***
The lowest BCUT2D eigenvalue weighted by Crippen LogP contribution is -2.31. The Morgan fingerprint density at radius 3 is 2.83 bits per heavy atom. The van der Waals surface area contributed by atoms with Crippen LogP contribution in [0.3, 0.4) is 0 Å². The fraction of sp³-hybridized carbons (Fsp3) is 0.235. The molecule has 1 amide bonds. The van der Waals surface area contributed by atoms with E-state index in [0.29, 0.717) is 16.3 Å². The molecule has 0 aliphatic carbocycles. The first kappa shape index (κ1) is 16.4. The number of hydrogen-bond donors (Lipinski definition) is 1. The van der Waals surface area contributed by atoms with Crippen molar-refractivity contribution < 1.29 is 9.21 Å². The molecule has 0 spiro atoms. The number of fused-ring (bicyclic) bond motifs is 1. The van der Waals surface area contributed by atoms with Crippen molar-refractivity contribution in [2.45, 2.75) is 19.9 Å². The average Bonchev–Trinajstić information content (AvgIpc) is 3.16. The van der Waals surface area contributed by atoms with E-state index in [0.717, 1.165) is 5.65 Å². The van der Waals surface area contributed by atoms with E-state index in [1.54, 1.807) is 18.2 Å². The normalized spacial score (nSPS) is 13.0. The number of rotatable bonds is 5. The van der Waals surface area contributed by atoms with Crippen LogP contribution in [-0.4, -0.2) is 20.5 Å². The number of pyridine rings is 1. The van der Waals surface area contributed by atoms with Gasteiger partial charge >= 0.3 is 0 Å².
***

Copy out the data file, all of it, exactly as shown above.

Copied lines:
The lowest BCUT2D eigenvalue weighted by Crippen LogP contribution is -2.31. The Morgan fingerprint density at radius 3 is 2.83 bits per heavy atom. The van der Waals surface area contributed by atoms with Crippen LogP contribution in [0.3, 0.4) is 0 Å². The fraction of sp³-hybridized carbons (Fsp3) is 0.235. The molecule has 1 amide bonds. The van der Waals surface area contributed by atoms with E-state index in [0.29, 0.717) is 16.3 Å². The molecule has 0 aliphatic carbocycles. The first kappa shape index (κ1) is 16.4. The number of hydrogen-bond donors (Lipinski definition) is 1. The van der Waals surface area contributed by atoms with Crippen molar-refractivity contribution < 1.29 is 9.21 Å². The molecule has 0 spiro atoms. The number of fused-ring (bicyclic) bond motifs is 1. The van der Waals surface area contributed by atoms with Crippen molar-refractivity contribution in [2.45, 2.75) is 19.9 Å². The average Bonchev–Trinajstić information content (AvgIpc) is 3.16. The van der Waals surface area contributed by atoms with E-state index in [0.717, 1.165) is 5.65 Å². The van der Waals surface area contributed by atoms with E-state index in [1.54, 1.807) is 18.2 Å². The normalized spacial score (nSPS) is 13.0. The number of rotatable bonds is 5. The van der Waals surface area contributed by atoms with Crippen LogP contribution in [-0.4, -0.2) is 20.5 Å². The number of pyridine rings is 1. The van der Waals surface area contributed by atoms with Gasteiger partial charge >= 0.3 is 0 Å².